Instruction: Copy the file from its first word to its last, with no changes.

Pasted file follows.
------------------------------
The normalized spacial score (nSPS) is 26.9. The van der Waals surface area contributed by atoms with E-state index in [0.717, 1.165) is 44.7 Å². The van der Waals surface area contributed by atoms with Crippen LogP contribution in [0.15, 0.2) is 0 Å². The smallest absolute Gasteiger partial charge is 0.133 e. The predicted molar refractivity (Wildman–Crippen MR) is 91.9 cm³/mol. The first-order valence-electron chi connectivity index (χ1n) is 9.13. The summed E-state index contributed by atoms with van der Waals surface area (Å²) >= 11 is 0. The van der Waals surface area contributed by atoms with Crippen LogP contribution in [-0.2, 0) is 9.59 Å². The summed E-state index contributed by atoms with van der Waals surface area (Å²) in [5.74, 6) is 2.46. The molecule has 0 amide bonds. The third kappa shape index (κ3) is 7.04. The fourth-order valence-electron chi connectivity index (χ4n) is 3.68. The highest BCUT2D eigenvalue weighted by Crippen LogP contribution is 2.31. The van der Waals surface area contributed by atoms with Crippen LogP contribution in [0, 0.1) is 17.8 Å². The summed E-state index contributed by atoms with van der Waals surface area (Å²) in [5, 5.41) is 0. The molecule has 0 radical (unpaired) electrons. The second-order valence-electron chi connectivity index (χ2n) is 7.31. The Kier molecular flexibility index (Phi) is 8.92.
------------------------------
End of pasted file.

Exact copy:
The normalized spacial score (nSPS) is 26.9. The van der Waals surface area contributed by atoms with E-state index in [0.717, 1.165) is 44.7 Å². The van der Waals surface area contributed by atoms with Crippen LogP contribution in [0.15, 0.2) is 0 Å². The smallest absolute Gasteiger partial charge is 0.133 e. The predicted molar refractivity (Wildman–Crippen MR) is 91.9 cm³/mol. The first-order valence-electron chi connectivity index (χ1n) is 9.13. The summed E-state index contributed by atoms with van der Waals surface area (Å²) >= 11 is 0. The van der Waals surface area contributed by atoms with Crippen LogP contribution in [-0.2, 0) is 9.59 Å². The summed E-state index contributed by atoms with van der Waals surface area (Å²) in [5.74, 6) is 2.46. The molecule has 0 amide bonds. The third kappa shape index (κ3) is 7.04. The fourth-order valence-electron chi connectivity index (χ4n) is 3.68. The highest BCUT2D eigenvalue weighted by Crippen LogP contribution is 2.31. The van der Waals surface area contributed by atoms with Crippen LogP contribution in [0, 0.1) is 17.8 Å². The summed E-state index contributed by atoms with van der Waals surface area (Å²) in [5, 5.41) is 0. The molecule has 0 radical (unpaired) electrons. The second-order valence-electron chi connectivity index (χ2n) is 7.31. The Kier molecular flexibility index (Phi) is 8.92.